What is Dutch Elm Disease?

Dutch elm disease is a fungal infection caused by the elm bark beetle. The scientific names of the fungi that cause this disease are Ophiostoma ulmi and Ophiostoma novo-ulmi.

Why Dutch elm disease?

It’s called Dutch elm disease, as it was first identified in 1921 in the Netherlands, but it’s believed to be Asian in origin. Since then, it has spread around the world and affects many elm species.

Let’s look at this disease a little more closely.

Dutch Elm Disease
Image courtesy of 4.0 International

Symptoms to Look For

The earliest symptom that you’ll find is yellowing or wilting of the leaves in one section of the crown, usually during spring or early summer. The leaves will quickly turn brown and fall off, so look for leaves lying on the ground.

Lots of things cause leaves to turn yellow – how can I be sure it’s Dutch Elm Disease?

Cut off a twig from the part of the crown where the leaves have died. Carefully peel back the bark and look at the wood. If you see brown discoloured circles or dots on the xylem or sapwood, it’s a good indication that the tree has DED.

These marks indicate that the flow of sap through the xylem has been stopped by the fungal infection, which has caused the leaves to wither and die.

How Does the Virus Get Into My Tree?

There are two methods of spreading this fungus.

Dutch Elm Beetles

The first is via the Dutch elm beetle. There are two main species of beetle; the European elm bark beetle (Scolytus multistriatus) and the American elm bark beetle (Hylurgopinus rufipes).

To explain how this happens, let’s look at the beetle’s life cycle.

  1. An elm tree that is infected with the fungus dies.
  2. The fungus’s sticky conidia (spores) remains active within the wood of the dead tree.
  3. The female elm beetle bores her way into the deadwood, feeding as she goes, and lays her eggs in the tunnel.
  4. The eggs hatch into larva, and they bore their own tunnels, feeding on the wood. These tunnels are at right angles to the maternal tunnel. The resulting “gallery” protects the larva until they pupate.
  5. The larva pupate and move through the tunnels to emerge into the world as adult beetles.
  6. As the adult beetles make their way through the tunnels, the sticky conidia adhere to the beetles, and they carry the spores into the open.
  7. The female beetles feed on living elm trees, boring through the softer crotch between twigs.
  8. As they bore into the elm, they deposit the spores into the healthy elm tree, and the cycle begins again. The fungus infects the xylem, and the tree reacts to this invasion by plugging the xylem with a gummy substance. Eventually, this stops the transport of water and nutrients to the branches. As the fungal infection spreads, more of the tree will die.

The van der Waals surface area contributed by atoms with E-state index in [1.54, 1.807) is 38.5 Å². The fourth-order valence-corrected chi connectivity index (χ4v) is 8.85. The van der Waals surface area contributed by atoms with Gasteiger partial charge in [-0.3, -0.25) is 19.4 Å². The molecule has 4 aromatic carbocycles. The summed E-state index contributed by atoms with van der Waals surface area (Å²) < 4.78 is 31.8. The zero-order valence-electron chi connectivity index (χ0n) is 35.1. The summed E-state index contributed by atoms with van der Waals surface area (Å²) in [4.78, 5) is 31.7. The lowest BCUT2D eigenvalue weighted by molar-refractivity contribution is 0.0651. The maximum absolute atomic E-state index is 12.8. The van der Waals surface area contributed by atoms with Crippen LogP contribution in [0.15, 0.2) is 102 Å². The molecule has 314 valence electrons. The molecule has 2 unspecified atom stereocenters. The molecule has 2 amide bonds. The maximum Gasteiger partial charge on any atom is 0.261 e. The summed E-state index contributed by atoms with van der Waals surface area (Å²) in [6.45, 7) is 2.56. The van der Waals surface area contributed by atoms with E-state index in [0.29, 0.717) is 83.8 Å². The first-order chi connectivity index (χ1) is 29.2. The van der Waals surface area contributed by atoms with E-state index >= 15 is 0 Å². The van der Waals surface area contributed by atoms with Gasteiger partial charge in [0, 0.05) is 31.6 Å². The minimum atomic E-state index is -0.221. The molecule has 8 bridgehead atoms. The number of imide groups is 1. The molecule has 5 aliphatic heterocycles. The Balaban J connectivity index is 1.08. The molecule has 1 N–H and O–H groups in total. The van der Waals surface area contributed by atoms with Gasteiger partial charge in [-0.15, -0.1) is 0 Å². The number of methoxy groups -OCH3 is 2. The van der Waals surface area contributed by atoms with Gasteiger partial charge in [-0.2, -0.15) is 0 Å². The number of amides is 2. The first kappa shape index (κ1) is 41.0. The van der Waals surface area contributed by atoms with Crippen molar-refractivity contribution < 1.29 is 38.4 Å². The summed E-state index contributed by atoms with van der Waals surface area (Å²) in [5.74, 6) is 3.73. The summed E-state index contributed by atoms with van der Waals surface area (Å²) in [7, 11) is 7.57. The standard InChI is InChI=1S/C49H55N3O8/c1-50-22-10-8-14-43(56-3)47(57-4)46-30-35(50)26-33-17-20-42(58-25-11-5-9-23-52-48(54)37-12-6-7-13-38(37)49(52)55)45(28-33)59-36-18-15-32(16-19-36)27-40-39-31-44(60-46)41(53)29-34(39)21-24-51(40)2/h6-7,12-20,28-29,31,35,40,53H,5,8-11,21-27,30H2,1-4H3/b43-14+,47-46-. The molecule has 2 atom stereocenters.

Root Grafts Between Neighbouring Trees

The second, unrelated way the fungus can spread is via the roots of an infected tree where elm trees are growing close to one another. The roots of one tree naturally graft onto the roots of a neighbouring tree. If this happens, the fungus can move from one tree to another.

Dutch Elm Disease
Image courtesy of 4.0 International

Can I Stop the Spread?

There are only two ways to stop this fungus. The first is cutting out the infected tree and burning or burying the wood, so it is not accessible to the female elm tree beetle for egg-laying.

The second is a combination of pruning the infected branches, dealing with the wood as detailed above, and applying a systemic fungicide that is taken up by the roots and distributed through the tree. In important trees, fungicide is ”injected” by drilling holes into the trunk and pumping fungicide into the tree.

Can My Bonsai be Affected?

In theory, any elm tree is susceptible, but it’s improbable that the elm tree beetle would detect such a small tree.

In Europe, elm saplings are often ignored by the beetle until they reach a specific size, then the beetle will cause infection.

The most common elm used in bonsai is the Chinese elm (Ulmus parvifolia) which is naturally resistant to Dutch elm disease, which is helpful. Many hybrid elms are available, which, if their rootstock is the Chinese elm, will also carry this natural resistance.

The American elm Ulmus americana is highly susceptible to the fungus, as is the English Elm (Ulmus procera), Wych elm (Ulmus glabra), and smooth-leaved or field elm (Ulmus carpinifolia or Ulmus minor). The Wych Elm is the least susceptible to DED of the European elm trees.

Where is Dutch Elm Disease Found?

Dutch elm disease is pretty widespread. It can be found all over the British Isles and is common in North America, Continental Europe, Central Asia, and New Zealand.

Dutch Elm Disease

Final Thoughts

As all elms are susceptible to Dutch Elm Disease, you bonsai elms could be infected. However, as we have already said, it is improbable that the elm beetles will find these small trees worth pursuing.

However, if you have large elms growing close by, it would be a good idea to keep a close eye on your little trees. Any loss of condition should be investigated immediately, and if you suspect elm beetles check the twigs and take remedial action.

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